As shown in the table below, carriers with an ISS score of between 1 and 49 fall in the "Pass" category, meaning that, based on their satisfactory compliance history, roadside inspections are not warranted. Carriers with a score of between 50 and 74 are in the "Optional" category, meaning that more frequent roadside inspections are warranted based on prior violations. And carriers with an ISS score of 75 to 100 are in the mandatory "Inspect" category, meaning their vehicles are given top priority by law enforcement for roadside inspections.

ISS Table

More often than not, carriers who feel their trucks are being unfairly targeted for inspection will come to find their ISS score falls in the mandatory "Inspect" category.


How are ISS scores calculated?

ISS relies heavily, but not entirely, on data from the FMCSA's CSA system to calculate a carrier's ISS score. If you're not familiar with the CSA system or how it functions, be sure to check out our prior article at this link. In short, the CSA system assigns carriers percentile ranks in 7 categories known as the BASICs. Carriers whose percentile scores in one or more BASIC exceed certain "intervention thresholds" on a particular month are prioritized for enforcement.


For its part, the ISS has two scoring methodologies, which the FMCSA details in this document: a Safety Algorithm and an Insufficient Data Algorithm. The Safety Algorithm "prioritizes carriers by assigning an inspection recommendation and value to carriers with sufficient data to receive a percentile ranking in the FMCSA’s SMS. Additionally, the Safety Algorithm assigns an inspection recommendation and value to carriers where a Safety Investigator has found a Serious Violation during an investigation in the preceding 12 months. The Safety Algorithm assigns inspection recommendations of ‘Inspect’, ‘Optional’ or ‘Pass.’" On the other hand, the Insufficient Data Algorithm "assesses all other carriers that were not assessed by the aforementioned Safety Algorithm. The Insufficient Data Algorithm assigns inspection recommendations of ‘Inspect’ or ‘Optional.’" Carriers who are under a company-wide out-of-service order due to serious violations are placed in the mandatory "Inspect" category and assigned an ISS score of 100, regardless of which algorithm they would otherwise fall under.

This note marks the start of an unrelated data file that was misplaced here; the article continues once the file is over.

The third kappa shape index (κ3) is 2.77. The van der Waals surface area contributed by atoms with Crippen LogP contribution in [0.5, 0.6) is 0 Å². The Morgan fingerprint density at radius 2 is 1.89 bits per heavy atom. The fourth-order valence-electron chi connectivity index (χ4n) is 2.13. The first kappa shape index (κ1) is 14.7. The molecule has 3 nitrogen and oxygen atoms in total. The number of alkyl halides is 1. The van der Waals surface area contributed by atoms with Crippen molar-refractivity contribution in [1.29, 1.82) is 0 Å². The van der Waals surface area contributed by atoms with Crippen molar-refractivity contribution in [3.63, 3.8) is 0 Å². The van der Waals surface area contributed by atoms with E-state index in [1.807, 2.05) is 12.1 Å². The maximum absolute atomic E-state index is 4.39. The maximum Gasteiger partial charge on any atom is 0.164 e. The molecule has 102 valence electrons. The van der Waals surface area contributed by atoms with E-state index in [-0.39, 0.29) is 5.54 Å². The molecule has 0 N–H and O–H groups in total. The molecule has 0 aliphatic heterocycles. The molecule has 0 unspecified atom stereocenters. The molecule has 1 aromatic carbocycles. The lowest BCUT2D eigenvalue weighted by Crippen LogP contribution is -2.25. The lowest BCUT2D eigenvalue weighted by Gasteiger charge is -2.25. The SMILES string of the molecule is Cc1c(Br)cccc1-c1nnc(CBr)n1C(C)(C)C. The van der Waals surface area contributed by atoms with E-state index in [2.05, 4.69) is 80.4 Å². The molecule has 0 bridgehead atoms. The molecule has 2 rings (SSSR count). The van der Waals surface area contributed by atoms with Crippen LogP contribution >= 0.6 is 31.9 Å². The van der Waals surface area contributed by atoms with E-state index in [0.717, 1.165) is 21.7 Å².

The Safety Algorithm

The Safety Algorithm raises the prioritization of carriers whose compliance problems can be effectively addressed roadside. Of the 7 BASICs, the FMCSA has determined the following encompass issues that can be addressed roadside: Hours of Service, Driver Fitness, Drug/Alcohol, Vehicle Maintenance, and Hazmat. ISS then prioritizes carriers with elevated scores in these BASICs according to the following chart:

Safety Algorithm Chart